Helping Farmers Adapt to Climate Change in Niger

In Niger, Chaibou Alzouma now sees the truth in the timeless biblical lesson of Galatians 6:7:  You reap what you sow.

That was not always the case for this 57-year-old farmer who spends most days on his feet, working long hours under the scorching sun of West Africa. No matter how hard he worked, his crops—millet and sorghum—were limited by devastating droughts or encroaching desert sands.

Farmer-To-Farmer: Achieving Food Independence

Shea Belahi will not be held down by a corporate glass ceiling. In fact, she won't be held down by any ceiling: her office is the open sky. She is fiercely independent and, at age 30, she's her own boss—running her own farm.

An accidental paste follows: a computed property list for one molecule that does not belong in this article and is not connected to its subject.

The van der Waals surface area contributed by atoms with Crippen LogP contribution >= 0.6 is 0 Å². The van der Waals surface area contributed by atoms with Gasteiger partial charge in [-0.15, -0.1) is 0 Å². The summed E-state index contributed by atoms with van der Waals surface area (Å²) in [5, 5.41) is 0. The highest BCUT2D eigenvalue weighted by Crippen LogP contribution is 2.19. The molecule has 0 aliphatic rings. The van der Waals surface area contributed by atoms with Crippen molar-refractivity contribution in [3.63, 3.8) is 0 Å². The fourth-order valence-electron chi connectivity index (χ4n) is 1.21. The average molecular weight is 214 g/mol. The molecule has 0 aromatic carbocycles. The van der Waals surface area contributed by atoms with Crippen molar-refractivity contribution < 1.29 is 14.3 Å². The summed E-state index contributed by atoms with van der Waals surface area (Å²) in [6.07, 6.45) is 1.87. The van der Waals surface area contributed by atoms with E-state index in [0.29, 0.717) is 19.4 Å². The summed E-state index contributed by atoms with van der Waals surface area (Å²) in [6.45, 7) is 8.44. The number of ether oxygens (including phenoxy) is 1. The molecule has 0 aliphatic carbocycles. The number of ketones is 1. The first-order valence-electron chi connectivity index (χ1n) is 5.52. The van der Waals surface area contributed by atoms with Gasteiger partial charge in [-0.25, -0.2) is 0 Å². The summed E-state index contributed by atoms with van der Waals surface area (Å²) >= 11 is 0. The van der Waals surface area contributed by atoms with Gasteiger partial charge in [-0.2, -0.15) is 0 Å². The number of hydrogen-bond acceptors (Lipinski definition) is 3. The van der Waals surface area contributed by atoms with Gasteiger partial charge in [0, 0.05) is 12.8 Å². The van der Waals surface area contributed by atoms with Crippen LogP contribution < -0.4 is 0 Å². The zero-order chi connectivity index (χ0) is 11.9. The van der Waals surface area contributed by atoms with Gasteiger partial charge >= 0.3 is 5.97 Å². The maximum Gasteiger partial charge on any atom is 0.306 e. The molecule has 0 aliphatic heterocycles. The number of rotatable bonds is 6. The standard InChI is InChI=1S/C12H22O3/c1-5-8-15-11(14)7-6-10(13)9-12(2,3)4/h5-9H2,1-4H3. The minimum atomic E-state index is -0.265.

"I didn't know what to do with my life. I liked gardening a lot," she says.

Shea now grows heirloom produce on a 1-acre plot in Illinois. Her vegetables, berries, melon and asparagus all started as open-pollinated seeds, meaning they rely on natural pollination from insects or the wind.


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